I do not think we can survive in the long term if the majority of the community are all either bidbot investors or grifters. Sure, we can pump and dump plenty of times before anyone notices that all the actual content creators have left for another blockchain. But eventually, such a situation would come unstuck, and once the promise of new money dries up, it’s all over. In the interim, leasing to a bidbot is a great way to get liquid SBD or STEEM to sell, without the awkwardness of being seen to be powering down.

I could go on, but I have work to do that will earn me more than the few dollars I earn for the hours it takes to write a decent post.

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very nice comment. your comment and thinking really good.

@SamuelDouglas, yes, agreed, understood, I sympathize, empathize, with Steemit problems. I don't like bots. I don't like spam. However, Facebook has bots too, called Facebook Ads. Facebook is already making billions of dollars off of us humans globally each year.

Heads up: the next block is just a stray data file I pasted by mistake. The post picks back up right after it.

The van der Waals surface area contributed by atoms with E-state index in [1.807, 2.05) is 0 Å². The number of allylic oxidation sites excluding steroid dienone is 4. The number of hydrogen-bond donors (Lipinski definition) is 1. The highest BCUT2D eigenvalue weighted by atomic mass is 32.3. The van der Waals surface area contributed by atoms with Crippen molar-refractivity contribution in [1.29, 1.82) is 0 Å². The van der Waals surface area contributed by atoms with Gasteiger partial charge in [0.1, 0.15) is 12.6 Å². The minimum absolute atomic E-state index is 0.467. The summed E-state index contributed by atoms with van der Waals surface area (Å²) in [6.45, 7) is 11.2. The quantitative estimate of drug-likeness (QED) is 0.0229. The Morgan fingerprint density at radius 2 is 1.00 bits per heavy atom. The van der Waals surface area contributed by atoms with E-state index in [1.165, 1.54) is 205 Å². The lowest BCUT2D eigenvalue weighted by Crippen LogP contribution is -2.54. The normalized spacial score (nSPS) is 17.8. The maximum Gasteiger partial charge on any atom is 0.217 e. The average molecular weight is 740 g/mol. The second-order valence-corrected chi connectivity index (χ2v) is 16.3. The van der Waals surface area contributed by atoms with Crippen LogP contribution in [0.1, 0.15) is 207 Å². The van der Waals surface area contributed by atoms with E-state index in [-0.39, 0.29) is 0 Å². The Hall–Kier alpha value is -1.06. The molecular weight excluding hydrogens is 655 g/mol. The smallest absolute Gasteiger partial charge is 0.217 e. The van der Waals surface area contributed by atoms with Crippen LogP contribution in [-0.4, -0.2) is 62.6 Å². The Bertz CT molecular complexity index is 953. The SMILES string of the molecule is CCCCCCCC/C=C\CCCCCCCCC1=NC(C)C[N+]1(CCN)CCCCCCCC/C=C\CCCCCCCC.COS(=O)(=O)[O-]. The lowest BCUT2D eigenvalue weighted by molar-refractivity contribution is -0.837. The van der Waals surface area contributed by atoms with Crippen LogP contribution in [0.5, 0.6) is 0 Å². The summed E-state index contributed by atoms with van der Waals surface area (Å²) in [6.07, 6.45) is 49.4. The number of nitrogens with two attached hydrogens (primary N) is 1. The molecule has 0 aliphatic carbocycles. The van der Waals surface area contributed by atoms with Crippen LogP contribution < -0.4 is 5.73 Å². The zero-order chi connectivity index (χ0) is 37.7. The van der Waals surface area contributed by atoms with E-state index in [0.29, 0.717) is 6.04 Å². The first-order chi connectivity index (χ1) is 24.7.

Steemit at least lets some of us humans on earth make some money some of the time, and Steemit is not perfect but it might be a little better than whatever Facebook might be.

Would Steemit really be better without bots? My question is asking about the alternatives we may have in life. Can http://Gab.ai or maybe http://Minds.com do better than http://Steemit.com or what? I like Steemit and I think real humans can maybe someday, if not already, outnumber, outpower, the bots or whatever that sucks. Life is full of spam, scams, bad stuff, but some of the good people and good things in life can rise up out of that mess of storms towards rainbows maybe, just maybe, eventually, potentially, someday, right?

Do accounts run humans outnumber bots on steemit? Absolutely!